My parents agreed to watch Cannon over night, so Danny picked up Pei Wei and a "One Day" at the Redbox and we settled in for a relaxing evening. I ended up going to bed after dinner, a movie and a bath around 10:00 pm in the hopes for a good night's sleep. I was nervously excited, but hoping to rest up. I knew we were close to meeting Cason.
Around 12:30 am I woke up with a start. I was in the middle of a very strong contraction. Much stronger than anything I'd had the previous day. I steadied my breathing and tried to relax. Ten minutes later, another extremely hard contractions. One after the other they came . . . ten minutes apart. WHAT WAS GOING ON? I knew this was game time, but I was worried that they would slow down again since they were so far apart. I finally work Danny at 1:00 or 1:30 am (time warps when you're in labor) and told him this was it. At this point I was laboring on my side in bed or on the floor on my hands and knees. I was having to "work" to relax. I carried my scripture cards each time I changed position.
At 2:00 am I told Danny to call the birthing center and notify the midwife on call. I already knew it was Sarah, but I thought we should double-check before waking her up in the middle of the night. Danny talked with her for what seemed like an hour. Finally, he came back and reported that she wanted me to try to sleep in between contractions if they were only 8-10 minutes apart.
I nearly cried.
There was no sleeping in between contractions. They were never really ending, they were just peaking and then tapering off into a hard cramp and then peaking again 8 minutes later. Danny suggested we try to labor for an hour before we call her again. I buckled down for some concentrated breathing.
Twenty minutes later I was alternating between laboring in bed (Sarah said I should rest, so I was trying my best) and laboring on the toilet. Cason was SO LOW that every contraction felt like I need to go to the bathroom. That was the same sensation I had just before my water broke with Cannon, so I knew we were nearing the end. When I got up to go to the bathroom, my contractions sped up and came every 4-5 minutes. When I went back to bed they slowed down to every 8-10 minutes.
I asked Danny to call Sarah again. I really wanted to be at the birthing center. I didn't want my water to break at home because I knew once my water broke the baby was coming . . . FAST. And I didn't want to have to ride in the car AGAIN with pushing contractions.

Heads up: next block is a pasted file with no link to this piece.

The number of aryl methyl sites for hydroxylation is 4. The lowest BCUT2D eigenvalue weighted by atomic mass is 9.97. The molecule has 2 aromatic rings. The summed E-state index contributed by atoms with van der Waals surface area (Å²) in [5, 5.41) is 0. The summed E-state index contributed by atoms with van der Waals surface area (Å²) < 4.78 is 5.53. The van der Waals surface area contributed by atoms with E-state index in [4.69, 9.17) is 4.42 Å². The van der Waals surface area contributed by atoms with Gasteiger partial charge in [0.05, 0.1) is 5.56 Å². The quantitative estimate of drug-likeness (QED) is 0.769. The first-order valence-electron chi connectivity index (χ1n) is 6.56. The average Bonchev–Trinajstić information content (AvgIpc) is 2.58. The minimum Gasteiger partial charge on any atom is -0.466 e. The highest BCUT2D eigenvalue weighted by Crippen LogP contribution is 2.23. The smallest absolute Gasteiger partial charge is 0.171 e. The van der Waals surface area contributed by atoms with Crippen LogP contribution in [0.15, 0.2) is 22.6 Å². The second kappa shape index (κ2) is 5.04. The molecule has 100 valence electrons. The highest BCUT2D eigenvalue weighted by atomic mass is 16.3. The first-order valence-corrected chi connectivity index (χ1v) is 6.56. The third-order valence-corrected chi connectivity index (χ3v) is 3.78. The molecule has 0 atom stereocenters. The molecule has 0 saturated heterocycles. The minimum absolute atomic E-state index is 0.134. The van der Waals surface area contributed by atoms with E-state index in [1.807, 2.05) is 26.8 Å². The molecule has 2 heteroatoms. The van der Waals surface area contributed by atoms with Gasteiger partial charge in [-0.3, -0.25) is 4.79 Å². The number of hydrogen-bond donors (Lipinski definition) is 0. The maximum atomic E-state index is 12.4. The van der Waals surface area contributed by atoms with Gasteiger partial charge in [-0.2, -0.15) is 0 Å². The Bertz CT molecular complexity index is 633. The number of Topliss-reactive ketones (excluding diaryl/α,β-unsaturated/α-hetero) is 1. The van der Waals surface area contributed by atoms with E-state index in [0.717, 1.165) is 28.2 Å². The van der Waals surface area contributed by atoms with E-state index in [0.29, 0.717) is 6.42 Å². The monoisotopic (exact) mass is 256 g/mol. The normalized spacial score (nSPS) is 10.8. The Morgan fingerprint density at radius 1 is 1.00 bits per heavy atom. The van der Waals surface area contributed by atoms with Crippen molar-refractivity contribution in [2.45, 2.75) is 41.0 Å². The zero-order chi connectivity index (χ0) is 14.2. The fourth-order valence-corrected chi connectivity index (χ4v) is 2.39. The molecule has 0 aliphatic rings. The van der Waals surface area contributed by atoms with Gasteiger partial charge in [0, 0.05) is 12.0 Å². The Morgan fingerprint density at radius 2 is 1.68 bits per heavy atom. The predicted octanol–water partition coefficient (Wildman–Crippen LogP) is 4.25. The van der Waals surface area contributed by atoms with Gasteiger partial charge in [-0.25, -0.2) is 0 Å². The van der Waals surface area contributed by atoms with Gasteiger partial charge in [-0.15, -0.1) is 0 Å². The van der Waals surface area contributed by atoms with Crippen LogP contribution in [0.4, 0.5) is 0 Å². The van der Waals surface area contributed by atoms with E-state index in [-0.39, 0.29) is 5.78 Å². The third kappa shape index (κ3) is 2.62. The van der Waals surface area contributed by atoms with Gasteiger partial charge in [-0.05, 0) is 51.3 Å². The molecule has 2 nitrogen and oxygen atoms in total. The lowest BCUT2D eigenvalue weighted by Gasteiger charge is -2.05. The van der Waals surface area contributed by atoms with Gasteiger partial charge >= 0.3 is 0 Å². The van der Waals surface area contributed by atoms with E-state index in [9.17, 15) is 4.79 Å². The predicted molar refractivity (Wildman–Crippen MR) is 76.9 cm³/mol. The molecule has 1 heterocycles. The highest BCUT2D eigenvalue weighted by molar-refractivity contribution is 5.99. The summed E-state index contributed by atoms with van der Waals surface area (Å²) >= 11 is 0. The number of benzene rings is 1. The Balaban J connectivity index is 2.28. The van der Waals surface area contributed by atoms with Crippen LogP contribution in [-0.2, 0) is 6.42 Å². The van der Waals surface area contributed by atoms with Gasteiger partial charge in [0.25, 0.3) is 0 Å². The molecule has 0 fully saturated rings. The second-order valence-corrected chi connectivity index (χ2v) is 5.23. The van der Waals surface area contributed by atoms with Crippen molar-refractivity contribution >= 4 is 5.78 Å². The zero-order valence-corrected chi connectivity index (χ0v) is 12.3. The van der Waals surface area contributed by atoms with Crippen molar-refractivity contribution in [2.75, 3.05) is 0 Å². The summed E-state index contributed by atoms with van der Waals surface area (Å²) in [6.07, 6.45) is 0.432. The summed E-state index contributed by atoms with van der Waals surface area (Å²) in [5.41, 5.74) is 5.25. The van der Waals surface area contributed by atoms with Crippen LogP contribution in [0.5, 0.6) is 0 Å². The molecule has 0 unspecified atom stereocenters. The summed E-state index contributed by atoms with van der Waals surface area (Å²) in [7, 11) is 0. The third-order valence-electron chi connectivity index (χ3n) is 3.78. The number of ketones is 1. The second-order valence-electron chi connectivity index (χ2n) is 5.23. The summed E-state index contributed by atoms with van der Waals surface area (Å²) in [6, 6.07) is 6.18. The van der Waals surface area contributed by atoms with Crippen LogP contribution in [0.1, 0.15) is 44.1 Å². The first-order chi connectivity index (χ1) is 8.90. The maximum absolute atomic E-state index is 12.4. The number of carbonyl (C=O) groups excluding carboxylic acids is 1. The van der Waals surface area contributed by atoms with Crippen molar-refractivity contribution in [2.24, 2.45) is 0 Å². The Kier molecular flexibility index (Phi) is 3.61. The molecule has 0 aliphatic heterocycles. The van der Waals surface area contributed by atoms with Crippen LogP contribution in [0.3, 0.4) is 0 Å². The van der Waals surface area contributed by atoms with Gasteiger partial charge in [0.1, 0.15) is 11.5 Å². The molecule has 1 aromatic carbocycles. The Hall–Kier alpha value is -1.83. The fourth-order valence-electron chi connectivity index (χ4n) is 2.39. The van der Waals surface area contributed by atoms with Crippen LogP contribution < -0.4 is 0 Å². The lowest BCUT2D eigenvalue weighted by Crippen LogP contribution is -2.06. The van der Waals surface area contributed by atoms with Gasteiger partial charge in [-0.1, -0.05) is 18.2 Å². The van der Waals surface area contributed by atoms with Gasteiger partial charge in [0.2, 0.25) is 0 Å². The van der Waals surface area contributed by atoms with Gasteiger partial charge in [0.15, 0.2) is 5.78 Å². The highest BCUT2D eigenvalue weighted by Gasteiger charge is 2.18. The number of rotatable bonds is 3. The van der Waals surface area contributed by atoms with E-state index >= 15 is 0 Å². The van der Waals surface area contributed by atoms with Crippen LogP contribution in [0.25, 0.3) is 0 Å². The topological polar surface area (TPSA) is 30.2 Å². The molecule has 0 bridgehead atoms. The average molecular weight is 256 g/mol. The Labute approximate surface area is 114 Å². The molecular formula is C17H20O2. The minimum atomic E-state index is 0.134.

Danny called. Again, he talked to her for what seemed like eternity. I didn't realize it at the time but he was trying to convince her to head to the birthing center so we could come. He was trying to explain how our previous birth progressed quickly and how I felt like things were nearing the end. She wasn't so easily convinced. And, who can blame her. Normal childbirth textbooks say that when contractions are 10 minutes apart you're probably in the early stages and could have HOURS left. What midwife wants to get up at 3 am just to sit with a labor woman for the next 12 hours? I knew we were much closer to birthing a baby than 12 hours though. Finally she asked to speak to me. Through moans and groans I finished a contraction and got on the phone. I explained to her how low he felt in my pelvis, how I felt the urge to pee with every contraction, how the contractions sped up and slowed down, and how I really wanted to come to the birthing center. She told me that if my contractions were slowing when I laid down that I probably wasn't in active labor.
I cried. On the phone. With the midwife.
She tried to encourage me. She knew I was having a hard time but reminded me that I was doing great.
I hung up the phone and cried some more.
"WHY WON'T ANYONE BELIEVE ME WHEN I SAY I'M IN LABOR?!?!?!"
I was beyond frustrated and getting panicky. First Danny with Cannon's birth and now Sarah with Cason's birth.
"This was why I chose to deliver at the birthing center," I moaned to Danny, "so I could labor in a safe place. I didn't want to go through another crazy labor and here I am worried that I'm going to give birth at home."
I continued laboring on the floor at the foot of our bed, moaning, groaning and swaying from side to side while on all fours with each contraction. Danny was diligently squeezing my hips harder and harder as I demanded and faithfully timing each contraction.
Finally, after another 20 minutes, I asked Danny to call Sarah for a third time.
"If she won't let us go to the birthing center now, then please just drive me to the hospital. They won't, no, they can't, turn me away, and I'm NOT having this baby at home."